Growing plants indoors may offer some challenges, but these links may help you to be successful:
Caring for Houseplants - this University of Missouri Extension page has information on watering, lighting, temperature, etc. to keep your plants alive and healthy
Common Houseplant Insects & Related Pests - this Clemson University Extension page has many different sections on prevention, non-chemical control, chemical control and common pests for indoor plants
Houseplant Problems - this Purdue University Cooperative Extension shows many common issues with indoor plants and how to manage them. See also this page on Preventing, Diagnosing, and Correcting Common Houseplant Problems.
Fertilizing Houseplants - this University of Connecticut Cooperative Extension PDF has information on fertilizing houseplants.
Most houseplants grow well with daytime temperatures of 65 to 75 degrees F and night temperatures of 60 to 65 degrees. Keep houseplants away from cold drafts, radiators, and hot air vents. Humidifiers are an excellent way to increase the relative humidity in a single room or throughout the entire home. Another method is to place the houseplants on trays (saucers) filled with pebbles or gravel and water. The bottoms of the pots should be above the water level. In general, houseplants require less frequent watering during the winter months than in spring and summer. Actively growing plants need more water than those at rest during the winter months. Fertilization is generally not necessary during the winter months because most plants are growing very little or resting.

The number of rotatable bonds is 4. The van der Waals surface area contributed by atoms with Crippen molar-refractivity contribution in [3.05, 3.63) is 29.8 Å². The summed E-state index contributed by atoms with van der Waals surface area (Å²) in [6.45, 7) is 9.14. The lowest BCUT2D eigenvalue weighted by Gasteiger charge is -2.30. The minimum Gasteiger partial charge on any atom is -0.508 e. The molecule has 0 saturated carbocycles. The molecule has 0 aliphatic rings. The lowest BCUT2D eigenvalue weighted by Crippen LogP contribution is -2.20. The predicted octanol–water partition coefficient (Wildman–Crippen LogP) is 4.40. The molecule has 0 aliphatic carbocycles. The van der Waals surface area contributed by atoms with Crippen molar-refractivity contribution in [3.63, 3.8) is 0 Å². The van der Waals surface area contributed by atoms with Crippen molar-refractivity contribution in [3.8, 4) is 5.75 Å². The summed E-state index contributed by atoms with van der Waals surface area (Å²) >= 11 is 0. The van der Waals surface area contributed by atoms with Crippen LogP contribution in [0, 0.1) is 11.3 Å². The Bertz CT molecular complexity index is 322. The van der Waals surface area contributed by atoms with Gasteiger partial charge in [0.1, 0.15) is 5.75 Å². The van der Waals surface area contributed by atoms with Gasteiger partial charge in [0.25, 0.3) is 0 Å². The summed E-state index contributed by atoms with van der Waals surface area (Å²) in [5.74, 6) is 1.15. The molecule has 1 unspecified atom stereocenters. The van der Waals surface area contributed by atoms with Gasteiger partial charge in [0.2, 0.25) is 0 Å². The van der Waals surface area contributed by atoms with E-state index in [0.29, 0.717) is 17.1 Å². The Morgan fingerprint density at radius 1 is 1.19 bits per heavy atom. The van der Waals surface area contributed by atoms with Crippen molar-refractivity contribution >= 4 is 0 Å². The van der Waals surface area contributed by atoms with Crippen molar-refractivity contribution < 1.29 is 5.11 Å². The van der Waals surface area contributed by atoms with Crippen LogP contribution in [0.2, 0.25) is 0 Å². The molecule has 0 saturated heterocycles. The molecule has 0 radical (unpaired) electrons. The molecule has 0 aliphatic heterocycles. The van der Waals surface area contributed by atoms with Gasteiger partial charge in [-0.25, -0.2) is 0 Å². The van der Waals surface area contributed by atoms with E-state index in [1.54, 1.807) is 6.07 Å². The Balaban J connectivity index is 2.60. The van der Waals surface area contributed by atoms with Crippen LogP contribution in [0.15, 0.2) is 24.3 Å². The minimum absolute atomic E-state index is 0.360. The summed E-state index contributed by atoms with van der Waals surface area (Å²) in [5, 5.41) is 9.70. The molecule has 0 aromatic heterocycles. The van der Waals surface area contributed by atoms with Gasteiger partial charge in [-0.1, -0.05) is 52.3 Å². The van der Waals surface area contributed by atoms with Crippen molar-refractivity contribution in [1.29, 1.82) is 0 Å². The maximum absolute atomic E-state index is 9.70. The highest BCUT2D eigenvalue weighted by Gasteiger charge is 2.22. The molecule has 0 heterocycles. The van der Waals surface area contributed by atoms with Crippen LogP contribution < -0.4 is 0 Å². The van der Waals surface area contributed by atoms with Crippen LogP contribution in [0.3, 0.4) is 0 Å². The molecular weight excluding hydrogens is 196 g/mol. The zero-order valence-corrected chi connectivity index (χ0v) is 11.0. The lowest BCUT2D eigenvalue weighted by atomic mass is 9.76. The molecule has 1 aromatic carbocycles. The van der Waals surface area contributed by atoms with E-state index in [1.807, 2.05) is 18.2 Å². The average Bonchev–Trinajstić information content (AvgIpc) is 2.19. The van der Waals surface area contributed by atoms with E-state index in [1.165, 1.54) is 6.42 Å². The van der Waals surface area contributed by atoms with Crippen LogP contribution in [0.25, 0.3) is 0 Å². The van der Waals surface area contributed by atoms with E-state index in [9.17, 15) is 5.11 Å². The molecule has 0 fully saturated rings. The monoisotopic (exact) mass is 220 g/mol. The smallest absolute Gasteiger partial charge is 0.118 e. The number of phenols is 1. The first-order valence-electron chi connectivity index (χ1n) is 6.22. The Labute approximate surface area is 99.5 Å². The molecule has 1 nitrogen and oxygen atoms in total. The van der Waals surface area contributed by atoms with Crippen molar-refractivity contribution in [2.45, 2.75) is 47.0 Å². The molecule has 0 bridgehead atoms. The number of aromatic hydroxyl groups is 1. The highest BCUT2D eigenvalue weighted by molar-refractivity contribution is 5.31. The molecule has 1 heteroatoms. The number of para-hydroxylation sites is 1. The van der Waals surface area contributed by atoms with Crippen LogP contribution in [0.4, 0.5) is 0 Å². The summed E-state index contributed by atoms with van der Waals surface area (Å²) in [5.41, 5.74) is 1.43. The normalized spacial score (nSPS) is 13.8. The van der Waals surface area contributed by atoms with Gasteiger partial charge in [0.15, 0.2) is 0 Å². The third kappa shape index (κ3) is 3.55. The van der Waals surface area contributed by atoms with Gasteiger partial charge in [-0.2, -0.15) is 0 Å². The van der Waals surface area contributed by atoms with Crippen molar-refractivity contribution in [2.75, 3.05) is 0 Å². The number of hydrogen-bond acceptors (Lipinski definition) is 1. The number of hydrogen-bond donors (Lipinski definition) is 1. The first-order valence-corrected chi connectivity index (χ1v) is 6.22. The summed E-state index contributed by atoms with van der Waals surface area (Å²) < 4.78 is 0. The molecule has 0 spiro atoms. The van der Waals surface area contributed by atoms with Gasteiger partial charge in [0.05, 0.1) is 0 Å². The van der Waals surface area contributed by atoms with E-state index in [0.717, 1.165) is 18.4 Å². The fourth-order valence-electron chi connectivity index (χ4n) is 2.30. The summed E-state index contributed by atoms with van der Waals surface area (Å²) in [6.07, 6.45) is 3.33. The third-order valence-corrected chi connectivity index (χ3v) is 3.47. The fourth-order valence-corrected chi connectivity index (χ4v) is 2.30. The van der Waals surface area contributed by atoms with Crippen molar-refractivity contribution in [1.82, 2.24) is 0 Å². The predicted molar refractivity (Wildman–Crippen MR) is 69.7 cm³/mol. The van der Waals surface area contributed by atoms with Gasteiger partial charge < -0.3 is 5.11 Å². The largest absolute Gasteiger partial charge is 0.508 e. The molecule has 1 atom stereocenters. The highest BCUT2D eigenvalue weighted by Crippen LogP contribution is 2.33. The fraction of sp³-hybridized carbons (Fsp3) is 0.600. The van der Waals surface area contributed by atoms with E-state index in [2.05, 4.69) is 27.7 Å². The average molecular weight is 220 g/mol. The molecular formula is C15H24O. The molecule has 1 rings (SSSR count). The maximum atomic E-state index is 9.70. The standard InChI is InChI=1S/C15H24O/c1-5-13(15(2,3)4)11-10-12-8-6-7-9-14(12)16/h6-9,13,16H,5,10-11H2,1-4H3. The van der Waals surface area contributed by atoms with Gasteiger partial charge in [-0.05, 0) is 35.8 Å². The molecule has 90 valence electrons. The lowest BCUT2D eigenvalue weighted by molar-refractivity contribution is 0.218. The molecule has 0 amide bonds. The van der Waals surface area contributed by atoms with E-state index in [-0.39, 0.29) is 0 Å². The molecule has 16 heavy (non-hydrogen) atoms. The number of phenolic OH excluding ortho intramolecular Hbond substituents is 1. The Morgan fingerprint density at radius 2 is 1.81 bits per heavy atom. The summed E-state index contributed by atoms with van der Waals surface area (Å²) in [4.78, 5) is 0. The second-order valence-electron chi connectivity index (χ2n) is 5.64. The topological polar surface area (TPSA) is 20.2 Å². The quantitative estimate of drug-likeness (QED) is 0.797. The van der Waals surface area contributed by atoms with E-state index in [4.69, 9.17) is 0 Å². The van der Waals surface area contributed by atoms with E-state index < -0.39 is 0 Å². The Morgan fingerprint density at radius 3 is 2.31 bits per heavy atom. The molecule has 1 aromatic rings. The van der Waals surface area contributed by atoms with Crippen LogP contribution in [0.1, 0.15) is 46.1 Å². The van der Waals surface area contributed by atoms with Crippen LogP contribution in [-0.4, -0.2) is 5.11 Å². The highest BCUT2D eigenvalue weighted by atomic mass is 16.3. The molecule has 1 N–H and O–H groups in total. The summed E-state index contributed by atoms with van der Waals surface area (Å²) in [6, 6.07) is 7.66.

So, you were gifted with a Poinsettia for the holidays! Now what do you do to keep it alive and happy? Here are some simple tips to keep it alive and mostly happy for your pleasure.
Place it near a sunny window facing south, east or west. Poinsettias are tropical and love light.
It needs heat to keep it alive as long as possible. Maintain 65 – 75 degrees during the day, but it will be fine with 60 degrees at night. Drafts and cold windows can hurt the leaves and cause premature leaf drop. Then you will have a “Charlie Brown Plant”.
Water the plant when the soil surface feels dry and let the water drain out of the bottom, it shouldn’t sit in water though. It will wilt without enough moisture and could be hard to revive. Kitchens usually have more humidity in the air which is good for your plant.
NO! The plant is not poisonous. Because it has a white sticky sap that could cause skin irritation, wash your hands after touching it. It was not meant to be eaten and can cause stomach irritation and discomfort if your cat chooses to eat it.
It comes in many natural colors like red, pink, white and mottled shades. The latest trend is to paint the bracts blue and purple with glitter. It will return to its natural color as it grows.
CCE's podcast, Nature Calls: Conversations from the Hudson Valley, has produced a series of audio interviews with various experts on selecting and caring for houseplants. Below are some exerpts from some episodes that you might find helpful.
Last updated May 4, 2023